Haskell makes refactoring a breeze. To be more precise, equational reasoning makes refactoring a breeze. Refactoring is, in essence a process of term rewriting, and being able to quickly substitute like-for-like without worrying about state, or factor out commonly used code pieces is close to effortless in Haskell. Type inference that just works is also very handy as you don’t waste your time spelling out every little detail for the compiler (just autofill the inferred type!). Sometimes, the compiler will tell you that your function is actually more general than you thought it was. Free theorems, anyone?
Using operators for common operations proves to be handy here. I find that it is easier to do pattern recognition and rewriting when you’ve got a mixture of operators and identifiers, rather than just lots of letters and function application brackets.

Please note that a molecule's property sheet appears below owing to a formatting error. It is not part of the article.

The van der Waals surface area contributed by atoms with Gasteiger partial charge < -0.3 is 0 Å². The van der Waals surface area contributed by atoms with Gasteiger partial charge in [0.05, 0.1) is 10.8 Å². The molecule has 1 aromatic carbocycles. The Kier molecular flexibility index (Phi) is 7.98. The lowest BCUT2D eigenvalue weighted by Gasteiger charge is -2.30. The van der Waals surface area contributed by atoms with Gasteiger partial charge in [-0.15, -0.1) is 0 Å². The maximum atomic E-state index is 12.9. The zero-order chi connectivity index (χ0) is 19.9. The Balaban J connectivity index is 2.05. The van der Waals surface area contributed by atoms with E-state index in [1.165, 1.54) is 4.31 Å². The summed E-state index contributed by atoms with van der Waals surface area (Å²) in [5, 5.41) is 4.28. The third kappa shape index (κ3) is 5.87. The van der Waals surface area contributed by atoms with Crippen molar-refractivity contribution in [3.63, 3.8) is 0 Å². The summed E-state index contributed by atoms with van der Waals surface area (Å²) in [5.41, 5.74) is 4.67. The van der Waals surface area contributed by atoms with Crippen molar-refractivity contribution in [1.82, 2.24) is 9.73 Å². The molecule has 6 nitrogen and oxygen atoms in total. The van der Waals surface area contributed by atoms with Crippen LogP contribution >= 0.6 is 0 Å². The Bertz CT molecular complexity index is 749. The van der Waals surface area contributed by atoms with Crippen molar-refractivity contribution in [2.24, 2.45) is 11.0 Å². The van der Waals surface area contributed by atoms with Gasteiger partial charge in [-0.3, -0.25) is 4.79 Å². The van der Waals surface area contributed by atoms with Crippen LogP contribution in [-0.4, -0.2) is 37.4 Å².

Honour thy compiler contributors.
There have been several occasions over the past few months where either I or one of my team-mates encountered a “huh, I didn’t realise you could do that, that’s so cool!” moment. That is probably not what makes Haskell unique in my opinion. What does make it stand it out is that I’m fairly confident that I’ll regularly keep having that “aha!” moment even I keep writing Haskell for the next few years. It might be coming from blog posts/papers/navel-gazing posts on r/haskell or somewhere else, but there’s always going to be interesting stuff to learn.
As Stroustrup once said, “There are only two kinds of languages: the ones people complain about and the ones nobody uses”. I’ve probably made more than my fair share of complaints here, but I must say that I’m very grateful to all the people who have contributed to GHC and the Haskell ecosystem more generally. Overall, Haskell mostly feels like an awesome, cohesive whole. Thank you! :D
Writing a compiler in Haskell has been a great source of joy. 9/10 would recommend.